Questions About Requirements and Law
1. Under what authority are the equity councils being established?
District and Charter Equity Councils are established under the authority of the Court’s decision in the Martinez and Yazzie consolidated lawsuit.
2. What authority do the equity councils have?
District and Charter Equity Councils are advisories that focus on assisting school districts and charter schools with actions that are responsive to the Court’s order in the Martinez and Yazzie consolidated lawsuit.
3. Is this required for every school?
Yes. Every district, its schools, and all charter schools in New Mexico must participate.
4. Is the creation of the equity councils mandatory?
Part of the State’s response to the specific findings in the Court’s decision in the Martinez and Yazzie consolidated lawsuit is to take immediate remedial action, which includes the establishment of District and Charter Equity Councils.
5. If so, what is the penalty for not appointing?
While the department is currently reviewing what actions it might take if the District or Charter Equity Council is not created, establishing an equity council will help school districts and charter schools prepare for additional activities that will be required under revised mandatory reporting requirements effective in 2021. It should also be noted that the Court’s order in the Martinez and Yazzie consolidated lawsuit requires the State to take immediate remedial action and the required establishment of District and Charter Equity Councils is an important part of the State’s action in response to that direction from the Court.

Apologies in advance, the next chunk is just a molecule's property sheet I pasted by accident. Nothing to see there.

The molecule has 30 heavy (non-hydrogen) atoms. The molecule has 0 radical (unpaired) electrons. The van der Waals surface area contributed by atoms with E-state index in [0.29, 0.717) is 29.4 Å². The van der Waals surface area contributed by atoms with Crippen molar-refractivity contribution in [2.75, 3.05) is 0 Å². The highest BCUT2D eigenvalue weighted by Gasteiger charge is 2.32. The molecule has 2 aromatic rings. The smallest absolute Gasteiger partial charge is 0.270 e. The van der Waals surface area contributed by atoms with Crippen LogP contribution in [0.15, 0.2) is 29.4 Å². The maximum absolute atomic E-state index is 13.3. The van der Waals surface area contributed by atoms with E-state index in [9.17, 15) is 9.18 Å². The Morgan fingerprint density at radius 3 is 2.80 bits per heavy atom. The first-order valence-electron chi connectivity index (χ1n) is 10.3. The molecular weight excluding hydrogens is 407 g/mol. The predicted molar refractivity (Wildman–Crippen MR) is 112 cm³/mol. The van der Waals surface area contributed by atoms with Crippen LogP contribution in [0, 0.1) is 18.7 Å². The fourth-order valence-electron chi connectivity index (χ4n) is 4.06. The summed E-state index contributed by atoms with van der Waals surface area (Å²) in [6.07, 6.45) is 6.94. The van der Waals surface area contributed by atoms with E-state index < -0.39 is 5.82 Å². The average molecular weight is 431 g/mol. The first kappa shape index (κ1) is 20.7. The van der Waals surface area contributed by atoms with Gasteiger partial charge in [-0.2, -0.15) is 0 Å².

6. Why is this happening now and not at start of the 2020-2021 school year?
Judge Singleton’s ruling requires immediate implementation and the need to support the development of systems and key strategies for full implementation.
7. Why do we need to complete this work?
Judge Singleton’s decision in the Martinez and Yazzie consolidated lawsuit highlighted that New Mexico has failed to meet the legal provisions of the Indian Education Act (IEA), the Hispanic Education Act (HEA), the Bilingual Multicultural Education Act (BMEA), and the federal Individuals with Disabilities Education Act (IDEA) as well as Office of Civil Rights (OCR) requirements for English Learners (ELs) under Title VI of the Civil Rights Act of 1964. As such, the NMPED, school districts and schools must come into compliance with these laws.
8. Are there plans to enact Legislation for districts to have Equity Councils?
The NMPED plans to formalize in New Mexico Administrative Code (NMAC).
9. How do districts and charters provide a main contact for the Equity Council work to the NMPED?
The NMPED has provided a link in SharePoint so that it may be linked to STARS and other NMPED information systems. The form will ask who the contact is, who the equity council members are, and how the council was chosen/created.